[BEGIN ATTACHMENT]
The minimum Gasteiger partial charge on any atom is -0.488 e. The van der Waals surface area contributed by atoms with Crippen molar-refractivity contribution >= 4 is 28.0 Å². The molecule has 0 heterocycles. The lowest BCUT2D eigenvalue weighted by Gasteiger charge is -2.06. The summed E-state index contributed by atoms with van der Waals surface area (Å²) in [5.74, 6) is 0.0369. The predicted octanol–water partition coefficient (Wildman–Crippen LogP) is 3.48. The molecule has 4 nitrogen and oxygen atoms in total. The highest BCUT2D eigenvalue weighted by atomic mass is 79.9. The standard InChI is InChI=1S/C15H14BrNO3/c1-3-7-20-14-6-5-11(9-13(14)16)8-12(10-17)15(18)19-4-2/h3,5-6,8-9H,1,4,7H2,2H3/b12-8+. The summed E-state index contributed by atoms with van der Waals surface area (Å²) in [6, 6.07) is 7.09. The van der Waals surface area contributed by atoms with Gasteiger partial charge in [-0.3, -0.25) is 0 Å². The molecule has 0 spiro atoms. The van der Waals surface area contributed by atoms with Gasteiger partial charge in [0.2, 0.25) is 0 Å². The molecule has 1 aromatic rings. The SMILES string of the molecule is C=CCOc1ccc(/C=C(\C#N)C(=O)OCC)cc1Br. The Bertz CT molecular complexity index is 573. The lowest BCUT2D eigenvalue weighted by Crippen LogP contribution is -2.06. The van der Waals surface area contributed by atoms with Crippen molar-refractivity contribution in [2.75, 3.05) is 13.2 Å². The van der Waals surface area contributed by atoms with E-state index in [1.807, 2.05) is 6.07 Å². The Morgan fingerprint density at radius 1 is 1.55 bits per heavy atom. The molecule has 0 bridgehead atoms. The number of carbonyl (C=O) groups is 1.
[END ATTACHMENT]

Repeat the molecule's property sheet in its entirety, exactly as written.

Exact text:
The minimum Gasteiger partial charge on any atom is -0.488 e. The van der Waals surface area contributed by atoms with Crippen molar-refractivity contribution >= 4 is 28.0 Å². The molecule has 0 heterocycles. The lowest BCUT2D eigenvalue weighted by Gasteiger charge is -2.06. The summed E-state index contributed by atoms with van der Waals surface area (Å²) in [5.74, 6) is 0.0369. The predicted octanol–water partition coefficient (Wildman–Crippen LogP) is 3.48. The molecule has 4 nitrogen and oxygen atoms in total. The highest BCUT2D eigenvalue weighted by atomic mass is 79.9. The standard InChI is InChI=1S/C15H14BrNO3/c1-3-7-20-14-6-5-11(9-13(14)16)8-12(10-17)15(18)19-4-2/h3,5-6,8-9H,1,4,7H2,2H3/b12-8+. The summed E-state index contributed by atoms with van der Waals surface area (Å²) in [6, 6.07) is 7.09. The van der Waals surface area contributed by atoms with Gasteiger partial charge in [-0.3, -0.25) is 0 Å². The molecule has 0 spiro atoms. The van der Waals surface area contributed by atoms with Gasteiger partial charge in [0.2, 0.25) is 0 Å². The molecule has 1 aromatic rings. The SMILES string of the molecule is C=CCOc1ccc(/C=C(\C#N)C(=O)OCC)cc1Br. The Bertz CT molecular complexity index is 573. The lowest BCUT2D eigenvalue weighted by Crippen LogP contribution is -2.06. The van der Waals surface area contributed by atoms with Crippen molar-refractivity contribution in [2.75, 3.05) is 13.2 Å². The van der Waals surface area contributed by atoms with E-state index in [1.807, 2.05) is 6.07 Å². The Morgan fingerprint density at radius 1 is 1.55 bits per heavy atom. The molecule has 0 bridgehead atoms. The number of carbonyl (C=O) groups is 1.